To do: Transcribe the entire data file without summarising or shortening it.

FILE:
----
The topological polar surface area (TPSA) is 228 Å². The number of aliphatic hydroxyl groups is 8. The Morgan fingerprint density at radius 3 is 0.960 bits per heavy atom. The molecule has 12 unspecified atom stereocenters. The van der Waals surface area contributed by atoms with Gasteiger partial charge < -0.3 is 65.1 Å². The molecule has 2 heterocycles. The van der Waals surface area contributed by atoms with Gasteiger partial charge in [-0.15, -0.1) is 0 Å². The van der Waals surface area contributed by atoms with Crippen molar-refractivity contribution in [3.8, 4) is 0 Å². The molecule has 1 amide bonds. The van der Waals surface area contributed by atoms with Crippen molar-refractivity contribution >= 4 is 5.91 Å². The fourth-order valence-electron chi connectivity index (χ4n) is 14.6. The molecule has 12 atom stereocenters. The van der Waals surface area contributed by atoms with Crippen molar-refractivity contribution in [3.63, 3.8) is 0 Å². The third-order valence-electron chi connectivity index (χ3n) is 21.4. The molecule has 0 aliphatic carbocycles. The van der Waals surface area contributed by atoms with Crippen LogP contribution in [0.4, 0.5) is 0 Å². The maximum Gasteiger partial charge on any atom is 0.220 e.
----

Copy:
The topological polar surface area (TPSA) is 228 Å². The number of aliphatic hydroxyl groups is 8. The Morgan fingerprint density at radius 3 is 0.960 bits per heavy atom. The molecule has 12 unspecified atom stereocenters. The van der Waals surface area contributed by atoms with Gasteiger partial charge < -0.3 is 65.1 Å². The molecule has 2 heterocycles. The van der Waals surface area contributed by atoms with Gasteiger partial charge in [-0.15, -0.1) is 0 Å². The van der Waals surface area contributed by atoms with Crippen molar-refractivity contribution in [3.8, 4) is 0 Å². The molecule has 1 amide bonds. The van der Waals surface area contributed by atoms with Crippen molar-refractivity contribution >= 4 is 5.91 Å². The fourth-order valence-electron chi connectivity index (χ4n) is 14.6. The molecule has 12 atom stereocenters. The van der Waals surface area contributed by atoms with Crippen molar-refractivity contribution in [3.63, 3.8) is 0 Å². The third-order valence-electron chi connectivity index (χ3n) is 21.4. The molecule has 0 aliphatic carbocycles. The van der Waals surface area contributed by atoms with Crippen LogP contribution in [0.4, 0.5) is 0 Å². The maximum Gasteiger partial charge on any atom is 0.220 e.